United States Steel Corporation Burned at Shelby.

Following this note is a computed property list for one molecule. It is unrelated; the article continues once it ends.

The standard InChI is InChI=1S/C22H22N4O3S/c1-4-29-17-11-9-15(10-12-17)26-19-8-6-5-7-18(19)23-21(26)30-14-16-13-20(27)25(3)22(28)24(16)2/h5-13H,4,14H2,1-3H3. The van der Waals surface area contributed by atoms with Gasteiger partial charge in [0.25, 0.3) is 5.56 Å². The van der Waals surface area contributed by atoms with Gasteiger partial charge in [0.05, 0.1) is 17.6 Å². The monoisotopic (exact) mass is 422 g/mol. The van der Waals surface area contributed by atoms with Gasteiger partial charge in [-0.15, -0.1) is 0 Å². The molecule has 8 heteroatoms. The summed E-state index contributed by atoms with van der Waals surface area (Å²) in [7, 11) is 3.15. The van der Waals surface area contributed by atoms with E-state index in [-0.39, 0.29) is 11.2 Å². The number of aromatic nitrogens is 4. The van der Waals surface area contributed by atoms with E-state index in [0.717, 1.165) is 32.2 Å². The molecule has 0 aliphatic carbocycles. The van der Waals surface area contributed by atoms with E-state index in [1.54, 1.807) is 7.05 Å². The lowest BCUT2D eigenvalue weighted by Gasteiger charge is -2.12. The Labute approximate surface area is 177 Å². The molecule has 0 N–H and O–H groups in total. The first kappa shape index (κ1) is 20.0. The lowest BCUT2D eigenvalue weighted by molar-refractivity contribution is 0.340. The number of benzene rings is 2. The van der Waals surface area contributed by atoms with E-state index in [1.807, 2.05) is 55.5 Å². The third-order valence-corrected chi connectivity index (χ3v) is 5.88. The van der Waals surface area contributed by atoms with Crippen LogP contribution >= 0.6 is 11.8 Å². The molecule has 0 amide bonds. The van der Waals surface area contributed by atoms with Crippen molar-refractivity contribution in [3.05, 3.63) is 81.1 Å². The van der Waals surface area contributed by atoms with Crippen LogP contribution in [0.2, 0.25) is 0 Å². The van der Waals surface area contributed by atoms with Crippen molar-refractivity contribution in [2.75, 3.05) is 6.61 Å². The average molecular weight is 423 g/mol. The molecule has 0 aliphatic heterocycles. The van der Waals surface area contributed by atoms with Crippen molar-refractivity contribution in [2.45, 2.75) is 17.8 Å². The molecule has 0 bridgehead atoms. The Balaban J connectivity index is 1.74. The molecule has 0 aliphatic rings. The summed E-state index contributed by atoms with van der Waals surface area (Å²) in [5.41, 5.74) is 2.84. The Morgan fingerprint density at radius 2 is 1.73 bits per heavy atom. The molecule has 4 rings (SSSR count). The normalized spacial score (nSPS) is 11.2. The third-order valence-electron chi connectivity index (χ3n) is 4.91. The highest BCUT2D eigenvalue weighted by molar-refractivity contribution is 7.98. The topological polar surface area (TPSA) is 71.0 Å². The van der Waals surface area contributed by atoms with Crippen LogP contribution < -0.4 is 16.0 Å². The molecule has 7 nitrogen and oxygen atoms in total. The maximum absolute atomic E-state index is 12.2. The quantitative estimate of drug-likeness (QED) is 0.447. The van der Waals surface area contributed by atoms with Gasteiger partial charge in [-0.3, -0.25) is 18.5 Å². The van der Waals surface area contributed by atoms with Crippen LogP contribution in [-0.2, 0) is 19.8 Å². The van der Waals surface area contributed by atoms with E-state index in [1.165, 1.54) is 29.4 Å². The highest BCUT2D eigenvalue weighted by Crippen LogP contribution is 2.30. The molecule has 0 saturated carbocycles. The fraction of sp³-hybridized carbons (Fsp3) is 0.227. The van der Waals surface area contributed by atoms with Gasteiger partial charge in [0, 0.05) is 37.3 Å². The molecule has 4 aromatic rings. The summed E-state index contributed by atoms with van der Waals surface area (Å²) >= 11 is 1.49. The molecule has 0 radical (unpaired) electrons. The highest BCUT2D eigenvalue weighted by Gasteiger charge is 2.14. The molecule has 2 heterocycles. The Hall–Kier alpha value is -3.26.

Shelby, Ohio, is a small city of about 5,500 inhabitants and a fire-area of 3,840 acres. Its mercantile buildings generally are 3-story; its private residences, 2-story and of wood, with wooden roofs. It has a mixed fire department, under Chief E. A. Johnson, of which about two-thirds are volunteers. They are well drilled and under good discipline and are summoned by a fire-bell and whistle. For extinguishing fire the chief reliance is placed upon hydrant pressure, the pressure at the hydrants, of which there are about 112 being too lb. The principal industry of the place is the United States Steel Corporation company, situated in the southwest portion of the city. Its plant occupies a space of from 6 to 8 acres and is made of buildings from i-story to 3, and constructed chiefly of brick and steel. Some of these buildings are fifteen years old; the newest have been erected five years. The works stand upon the railway, and there is laid in front of them a 6-in. water main with eight hydrants available for use, each being distant some 200 ft. one from the other, necessitating the laying of 3,000 ft. of cotton rubber-lined hese. The plant is devoted to turning out steel tubing. The machinery, all of which was most valuable, was installed in unsprinklered rooms, all the windows from which had been removed, leaving long arid wide open spaces. In such an establishment there was, of course, any amount of oily waste lying about and more or less heaped up, so that the fire that took place in the building might easily have resulted from spontaneous combustion. Sparks from the railway locomotives are also thought by some to have been responsible for the blaze, which started in the shipping room where there was plenty of inflammable matter for it to feed upon. It spread rapidly and in its course met with a great deal of wood that during fifteen years had been thoroughly soaked with oil from the machinery and, wherever possible, been parched and dried up by the sun and furnacheat. No alarm was sounded for some time, and when the fire department arrived on the scene the fire was burning fiercely—so fiercely, in fact, that it looked as if it had been burning for two hours without any attempt having been made to stop it. The department got to work at once on arriving at the scene. But as the flames had on unopposed sweep through the rooms, ard there were no fire-walls to stop them ard everything in the way of inflammable material to feed them, it was a hopeless struggle from the first. The fire was fought altogether with from ten to twelve 4-in., double hydrant streams, twelve being sometimes thrown at one time from hose and ordinary nozzles, averaging t-in. The hose stood the strain well, not one length bursting during the whole time. The water from the hydrants lacked pressure, somewhat, which, of course, handicapped the fire department to a certain extent. The waterworks system is owned by the city, and the pressure at the fire was direct. The costly machinery and patterns were destroyed, and the works were thoroughly gutted with a loss of $1,000,000. The company’ is its own insurer.